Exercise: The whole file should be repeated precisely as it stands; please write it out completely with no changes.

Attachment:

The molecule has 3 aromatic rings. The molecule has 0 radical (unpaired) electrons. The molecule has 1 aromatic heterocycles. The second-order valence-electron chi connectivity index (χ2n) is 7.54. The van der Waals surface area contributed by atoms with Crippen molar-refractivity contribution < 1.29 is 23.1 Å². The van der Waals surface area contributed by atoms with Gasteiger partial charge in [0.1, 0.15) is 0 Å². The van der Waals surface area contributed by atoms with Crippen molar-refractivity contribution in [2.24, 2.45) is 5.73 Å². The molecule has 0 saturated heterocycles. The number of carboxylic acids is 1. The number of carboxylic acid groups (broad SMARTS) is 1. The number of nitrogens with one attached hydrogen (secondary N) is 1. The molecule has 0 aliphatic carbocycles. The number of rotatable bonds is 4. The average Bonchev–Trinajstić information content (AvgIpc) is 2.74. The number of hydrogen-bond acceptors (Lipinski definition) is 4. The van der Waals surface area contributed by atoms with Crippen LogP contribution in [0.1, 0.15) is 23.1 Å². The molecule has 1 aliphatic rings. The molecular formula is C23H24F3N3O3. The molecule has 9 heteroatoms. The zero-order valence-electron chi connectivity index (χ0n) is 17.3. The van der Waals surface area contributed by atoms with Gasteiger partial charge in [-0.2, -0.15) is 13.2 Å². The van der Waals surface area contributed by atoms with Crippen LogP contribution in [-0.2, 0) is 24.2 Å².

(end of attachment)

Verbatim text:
The molecule has 3 aromatic rings. The molecule has 0 radical (unpaired) electrons. The molecule has 1 aromatic heterocycles. The second-order valence-electron chi connectivity index (χ2n) is 7.54. The van der Waals surface area contributed by atoms with Crippen molar-refractivity contribution < 1.29 is 23.1 Å². The van der Waals surface area contributed by atoms with Gasteiger partial charge in [0.1, 0.15) is 0 Å². The van der Waals surface area contributed by atoms with Crippen molar-refractivity contribution in [2.24, 2.45) is 5.73 Å². The molecule has 0 saturated heterocycles. The number of carboxylic acids is 1. The number of carboxylic acid groups (broad SMARTS) is 1. The number of nitrogens with one attached hydrogen (secondary N) is 1. The molecule has 0 aliphatic carbocycles. The number of rotatable bonds is 4. The average Bonchev–Trinajstić information content (AvgIpc) is 2.74. The number of hydrogen-bond acceptors (Lipinski definition) is 4. The van der Waals surface area contributed by atoms with Crippen LogP contribution in [0.1, 0.15) is 23.1 Å². The molecule has 1 aliphatic rings. The molecular formula is C23H24F3N3O3. The molecule has 9 heteroatoms. The zero-order valence-electron chi connectivity index (χ0n) is 17.3. The van der Waals surface area contributed by atoms with Gasteiger partial charge in [-0.2, -0.15) is 13.2 Å². The van der Waals surface area contributed by atoms with Crippen LogP contribution in [-0.2, 0) is 24.2 Å².